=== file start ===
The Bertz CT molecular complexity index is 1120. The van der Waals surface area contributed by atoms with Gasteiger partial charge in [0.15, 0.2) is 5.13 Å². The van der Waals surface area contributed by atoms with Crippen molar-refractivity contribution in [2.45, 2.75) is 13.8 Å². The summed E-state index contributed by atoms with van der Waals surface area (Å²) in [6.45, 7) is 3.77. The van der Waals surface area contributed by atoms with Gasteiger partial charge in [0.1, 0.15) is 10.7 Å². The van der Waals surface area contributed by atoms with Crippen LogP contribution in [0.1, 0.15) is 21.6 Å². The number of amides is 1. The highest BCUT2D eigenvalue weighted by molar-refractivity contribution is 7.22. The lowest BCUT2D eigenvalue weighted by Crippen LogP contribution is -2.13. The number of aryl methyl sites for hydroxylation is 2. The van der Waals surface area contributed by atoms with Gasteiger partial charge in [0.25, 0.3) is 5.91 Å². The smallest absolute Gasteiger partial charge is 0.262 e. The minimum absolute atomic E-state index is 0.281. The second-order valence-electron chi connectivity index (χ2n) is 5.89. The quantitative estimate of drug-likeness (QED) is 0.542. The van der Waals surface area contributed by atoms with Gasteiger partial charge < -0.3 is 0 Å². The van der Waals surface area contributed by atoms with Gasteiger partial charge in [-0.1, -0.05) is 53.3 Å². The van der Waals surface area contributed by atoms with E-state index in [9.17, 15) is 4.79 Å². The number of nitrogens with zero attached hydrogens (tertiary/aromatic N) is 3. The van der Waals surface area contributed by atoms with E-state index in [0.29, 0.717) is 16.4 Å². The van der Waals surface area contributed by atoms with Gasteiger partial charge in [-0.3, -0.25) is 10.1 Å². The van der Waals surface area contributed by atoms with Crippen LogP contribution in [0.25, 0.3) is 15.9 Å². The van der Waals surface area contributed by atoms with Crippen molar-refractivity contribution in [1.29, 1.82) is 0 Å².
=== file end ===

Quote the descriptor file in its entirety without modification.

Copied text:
The Bertz CT molecular complexity index is 1120. The van der Waals surface area contributed by atoms with Gasteiger partial charge in [0.15, 0.2) is 5.13 Å². The van der Waals surface area contributed by atoms with Crippen molar-refractivity contribution in [2.45, 2.75) is 13.8 Å². The summed E-state index contributed by atoms with van der Waals surface area (Å²) in [6.45, 7) is 3.77. The van der Waals surface area contributed by atoms with Gasteiger partial charge in [0.1, 0.15) is 10.7 Å². The van der Waals surface area contributed by atoms with Crippen LogP contribution in [0.1, 0.15) is 21.6 Å². The number of amides is 1. The highest BCUT2D eigenvalue weighted by molar-refractivity contribution is 7.22. The lowest BCUT2D eigenvalue weighted by Crippen LogP contribution is -2.13. The number of aryl methyl sites for hydroxylation is 2. The van der Waals surface area contributed by atoms with Gasteiger partial charge in [0.25, 0.3) is 5.91 Å². The smallest absolute Gasteiger partial charge is 0.262 e. The minimum absolute atomic E-state index is 0.281. The second-order valence-electron chi connectivity index (χ2n) is 5.89. The quantitative estimate of drug-likeness (QED) is 0.542. The van der Waals surface area contributed by atoms with Gasteiger partial charge < -0.3 is 0 Å². The van der Waals surface area contributed by atoms with Gasteiger partial charge in [-0.1, -0.05) is 53.3 Å². The van der Waals surface area contributed by atoms with E-state index in [9.17, 15) is 4.79 Å². The number of nitrogens with zero attached hydrogens (tertiary/aromatic N) is 3. The van der Waals surface area contributed by atoms with E-state index in [0.29, 0.717) is 16.4 Å². The van der Waals surface area contributed by atoms with Gasteiger partial charge in [-0.3, -0.25) is 10.1 Å². The van der Waals surface area contributed by atoms with Crippen LogP contribution in [0.25, 0.3) is 15.9 Å². The van der Waals surface area contributed by atoms with Crippen molar-refractivity contribution in [1.29, 1.82) is 0 Å².